PICTURE OF GOLD NUGGETS. PICTURE OF
PICTURE OF GOLD NUGGETS. CLIP ON GOLD HOOP EARRINGS. 14K GOLD ROPE CHAINS
Picture Of Gold Nets
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Clearwater River along hwy 12
On their 1805 journey to the Pacific Ocean, the Lewis and Clark party made a rough horse crossing of the Bitterroot Mountains between Montana and Idaho and north of the Lochsa River. When they camped along the Clearwater River near the present town of Orofino, Idaho - - they built canoes from large cottonwood trees.
Then they floated down the Clearwater River; then down the Snake River; and then down the Columbia River, running some pretty impressive whitewater in places I might add (some of the men didn't know how to swim).
Standing here looking up the Clearwater River I can almost picture the colorful team in their various canoes, bobbing down this section of the Clearwater River.,,, glad to no longer be pulling boats upstream or riding horses through difficult canyon country, and no longer without food. So close to their destination, the mood must have been upbeat when they passed this way in 1805 on their way west.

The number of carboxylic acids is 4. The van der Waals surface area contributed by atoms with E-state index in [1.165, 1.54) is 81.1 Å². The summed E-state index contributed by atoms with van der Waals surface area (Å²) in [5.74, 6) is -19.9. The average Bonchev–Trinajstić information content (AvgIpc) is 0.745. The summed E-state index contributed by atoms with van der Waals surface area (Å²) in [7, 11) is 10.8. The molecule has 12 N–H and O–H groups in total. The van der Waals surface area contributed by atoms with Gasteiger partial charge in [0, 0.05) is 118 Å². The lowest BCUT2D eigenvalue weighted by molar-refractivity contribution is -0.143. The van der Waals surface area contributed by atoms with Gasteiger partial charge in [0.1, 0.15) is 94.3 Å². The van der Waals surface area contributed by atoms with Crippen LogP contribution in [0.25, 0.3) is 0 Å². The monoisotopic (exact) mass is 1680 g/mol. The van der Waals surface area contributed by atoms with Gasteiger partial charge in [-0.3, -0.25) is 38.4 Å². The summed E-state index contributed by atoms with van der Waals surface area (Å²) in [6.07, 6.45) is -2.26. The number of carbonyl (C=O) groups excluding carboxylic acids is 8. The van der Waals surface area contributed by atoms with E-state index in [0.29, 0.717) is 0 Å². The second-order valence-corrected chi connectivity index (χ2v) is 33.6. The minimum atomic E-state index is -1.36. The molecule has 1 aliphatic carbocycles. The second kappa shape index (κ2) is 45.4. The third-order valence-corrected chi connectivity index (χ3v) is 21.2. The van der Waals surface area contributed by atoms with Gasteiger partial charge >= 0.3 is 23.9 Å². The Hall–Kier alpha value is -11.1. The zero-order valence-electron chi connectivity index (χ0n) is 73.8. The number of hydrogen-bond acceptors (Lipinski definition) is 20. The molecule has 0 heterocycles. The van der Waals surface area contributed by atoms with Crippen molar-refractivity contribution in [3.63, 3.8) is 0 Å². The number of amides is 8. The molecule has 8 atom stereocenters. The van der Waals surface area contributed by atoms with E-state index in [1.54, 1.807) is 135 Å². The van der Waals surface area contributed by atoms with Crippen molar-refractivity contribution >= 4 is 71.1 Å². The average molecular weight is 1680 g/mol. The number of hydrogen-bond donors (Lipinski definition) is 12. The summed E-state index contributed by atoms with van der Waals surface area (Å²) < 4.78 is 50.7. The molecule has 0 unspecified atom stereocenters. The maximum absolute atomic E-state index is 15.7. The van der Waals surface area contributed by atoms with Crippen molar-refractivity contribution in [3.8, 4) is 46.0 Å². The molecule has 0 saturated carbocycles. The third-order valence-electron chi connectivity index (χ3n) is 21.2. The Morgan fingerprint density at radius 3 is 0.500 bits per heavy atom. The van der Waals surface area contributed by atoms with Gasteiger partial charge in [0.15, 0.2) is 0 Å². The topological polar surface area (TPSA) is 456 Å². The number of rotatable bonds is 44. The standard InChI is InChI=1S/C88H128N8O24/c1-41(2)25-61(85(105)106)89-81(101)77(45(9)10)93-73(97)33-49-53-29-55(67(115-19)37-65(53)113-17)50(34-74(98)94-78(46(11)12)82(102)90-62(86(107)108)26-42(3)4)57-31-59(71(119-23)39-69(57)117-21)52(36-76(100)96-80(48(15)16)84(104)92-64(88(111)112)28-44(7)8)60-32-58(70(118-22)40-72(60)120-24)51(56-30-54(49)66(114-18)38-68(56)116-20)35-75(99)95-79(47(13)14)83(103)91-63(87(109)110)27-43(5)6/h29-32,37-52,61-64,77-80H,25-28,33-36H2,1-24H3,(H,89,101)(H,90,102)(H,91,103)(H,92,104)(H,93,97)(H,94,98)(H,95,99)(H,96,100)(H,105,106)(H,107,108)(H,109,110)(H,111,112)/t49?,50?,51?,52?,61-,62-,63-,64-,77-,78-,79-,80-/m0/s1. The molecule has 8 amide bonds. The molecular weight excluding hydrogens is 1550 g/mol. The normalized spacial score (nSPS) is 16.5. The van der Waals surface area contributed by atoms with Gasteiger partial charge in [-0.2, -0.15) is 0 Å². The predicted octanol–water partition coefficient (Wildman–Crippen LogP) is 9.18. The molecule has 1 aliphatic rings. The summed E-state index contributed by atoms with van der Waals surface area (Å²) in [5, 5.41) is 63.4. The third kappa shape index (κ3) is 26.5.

This is one of many photos taken on a three day trip to the Lochsa River country of Idaho (7.30.10 through 8.1.19). What follows is the story behind this trip, if you are interested:
July 30th through August 1st, 2010, I took a three day trip to the Lochsa River country in Northern Idaho. Crooked Fork Creek and Colt Killed Creek join to form the Lochsa River; The Lochsa River and Selway River join at Lowell, Idaho to form the Clearwater River; the Clearwater River joins the Snake River at Clarkston, Washington and Lewiston Idaho.The Snake River then flows west until it meets the Columbia River.